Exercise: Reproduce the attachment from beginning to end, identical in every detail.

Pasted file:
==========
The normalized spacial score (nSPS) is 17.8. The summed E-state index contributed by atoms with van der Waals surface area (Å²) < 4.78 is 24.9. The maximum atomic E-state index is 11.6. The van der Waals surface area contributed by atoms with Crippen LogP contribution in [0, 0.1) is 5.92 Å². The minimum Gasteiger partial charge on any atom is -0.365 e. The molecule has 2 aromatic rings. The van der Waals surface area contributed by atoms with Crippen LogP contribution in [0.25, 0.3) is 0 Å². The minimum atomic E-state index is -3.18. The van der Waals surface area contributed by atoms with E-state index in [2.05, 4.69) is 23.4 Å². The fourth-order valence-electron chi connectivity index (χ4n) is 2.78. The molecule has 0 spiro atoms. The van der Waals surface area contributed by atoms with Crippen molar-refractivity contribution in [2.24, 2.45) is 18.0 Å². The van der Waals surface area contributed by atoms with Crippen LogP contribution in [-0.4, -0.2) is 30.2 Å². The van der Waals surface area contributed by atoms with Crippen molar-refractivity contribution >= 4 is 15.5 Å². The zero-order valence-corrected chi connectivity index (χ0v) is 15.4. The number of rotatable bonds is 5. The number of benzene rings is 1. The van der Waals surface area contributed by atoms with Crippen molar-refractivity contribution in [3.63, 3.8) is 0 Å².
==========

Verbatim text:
The normalized spacial score (nSPS) is 17.8. The summed E-state index contributed by atoms with van der Waals surface area (Å²) < 4.78 is 24.9. The maximum atomic E-state index is 11.6. The van der Waals surface area contributed by atoms with Crippen LogP contribution in [0, 0.1) is 5.92 Å². The minimum Gasteiger partial charge on any atom is -0.365 e. The molecule has 2 aromatic rings. The van der Waals surface area contributed by atoms with Crippen LogP contribution in [0.25, 0.3) is 0 Å². The minimum atomic E-state index is -3.18. The van der Waals surface area contributed by atoms with E-state index in [2.05, 4.69) is 23.4 Å². The fourth-order valence-electron chi connectivity index (χ4n) is 2.78. The molecule has 0 spiro atoms. The van der Waals surface area contributed by atoms with Crippen molar-refractivity contribution in [2.24, 2.45) is 18.0 Å². The van der Waals surface area contributed by atoms with Crippen LogP contribution in [-0.4, -0.2) is 30.2 Å². The van der Waals surface area contributed by atoms with Crippen molar-refractivity contribution >= 4 is 15.5 Å². The zero-order valence-corrected chi connectivity index (χ0v) is 15.4. The number of rotatable bonds is 5. The number of benzene rings is 1. The van der Waals surface area contributed by atoms with Crippen molar-refractivity contribution in [3.63, 3.8) is 0 Å².